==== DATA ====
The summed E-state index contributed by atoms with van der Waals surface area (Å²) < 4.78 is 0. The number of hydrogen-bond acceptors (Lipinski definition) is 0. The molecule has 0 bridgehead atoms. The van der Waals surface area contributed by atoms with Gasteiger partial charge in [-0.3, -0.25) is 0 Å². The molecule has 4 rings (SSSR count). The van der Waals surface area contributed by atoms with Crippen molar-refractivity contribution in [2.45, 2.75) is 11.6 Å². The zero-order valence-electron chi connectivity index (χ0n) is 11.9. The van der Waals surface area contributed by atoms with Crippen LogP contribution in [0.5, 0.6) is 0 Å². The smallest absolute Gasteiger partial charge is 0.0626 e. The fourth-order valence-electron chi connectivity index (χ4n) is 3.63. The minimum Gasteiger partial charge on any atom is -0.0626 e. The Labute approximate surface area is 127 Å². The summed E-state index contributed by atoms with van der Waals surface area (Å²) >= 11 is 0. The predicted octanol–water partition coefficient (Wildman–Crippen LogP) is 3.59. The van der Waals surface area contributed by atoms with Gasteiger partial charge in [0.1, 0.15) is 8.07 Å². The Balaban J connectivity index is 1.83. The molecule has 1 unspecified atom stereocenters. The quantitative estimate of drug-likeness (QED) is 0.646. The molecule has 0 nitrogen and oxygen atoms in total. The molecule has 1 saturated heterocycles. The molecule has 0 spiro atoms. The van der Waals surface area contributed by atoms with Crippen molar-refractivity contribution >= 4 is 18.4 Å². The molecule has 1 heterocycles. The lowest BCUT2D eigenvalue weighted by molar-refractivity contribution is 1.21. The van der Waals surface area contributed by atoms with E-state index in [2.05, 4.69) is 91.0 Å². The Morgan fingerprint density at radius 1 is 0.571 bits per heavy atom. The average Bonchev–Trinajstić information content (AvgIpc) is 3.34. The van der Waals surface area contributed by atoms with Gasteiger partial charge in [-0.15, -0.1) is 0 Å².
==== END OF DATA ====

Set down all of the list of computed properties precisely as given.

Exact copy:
The summed E-state index contributed by atoms with van der Waals surface area (Å²) < 4.78 is 0. The number of hydrogen-bond acceptors (Lipinski definition) is 0. The molecule has 0 bridgehead atoms. The van der Waals surface area contributed by atoms with Gasteiger partial charge in [-0.3, -0.25) is 0 Å². The molecule has 4 rings (SSSR count). The van der Waals surface area contributed by atoms with Crippen molar-refractivity contribution in [2.45, 2.75) is 11.6 Å². The zero-order valence-electron chi connectivity index (χ0n) is 11.9. The van der Waals surface area contributed by atoms with Crippen LogP contribution in [0.5, 0.6) is 0 Å². The smallest absolute Gasteiger partial charge is 0.0626 e. The fourth-order valence-electron chi connectivity index (χ4n) is 3.63. The minimum Gasteiger partial charge on any atom is -0.0626 e. The Labute approximate surface area is 127 Å². The summed E-state index contributed by atoms with van der Waals surface area (Å²) >= 11 is 0. The predicted octanol–water partition coefficient (Wildman–Crippen LogP) is 3.59. The van der Waals surface area contributed by atoms with Gasteiger partial charge in [0.1, 0.15) is 8.07 Å². The Balaban J connectivity index is 1.83. The molecule has 1 unspecified atom stereocenters. The quantitative estimate of drug-likeness (QED) is 0.646. The molecule has 0 nitrogen and oxygen atoms in total. The molecule has 1 saturated heterocycles. The molecule has 0 spiro atoms. The van der Waals surface area contributed by atoms with Crippen molar-refractivity contribution >= 4 is 18.4 Å². The molecule has 1 heterocycles. The lowest BCUT2D eigenvalue weighted by molar-refractivity contribution is 1.21. The van der Waals surface area contributed by atoms with E-state index in [2.05, 4.69) is 91.0 Å². The Morgan fingerprint density at radius 1 is 0.571 bits per heavy atom. The average Bonchev–Trinajstić information content (AvgIpc) is 3.34. The van der Waals surface area contributed by atoms with Gasteiger partial charge in [-0.15, -0.1) is 0 Å².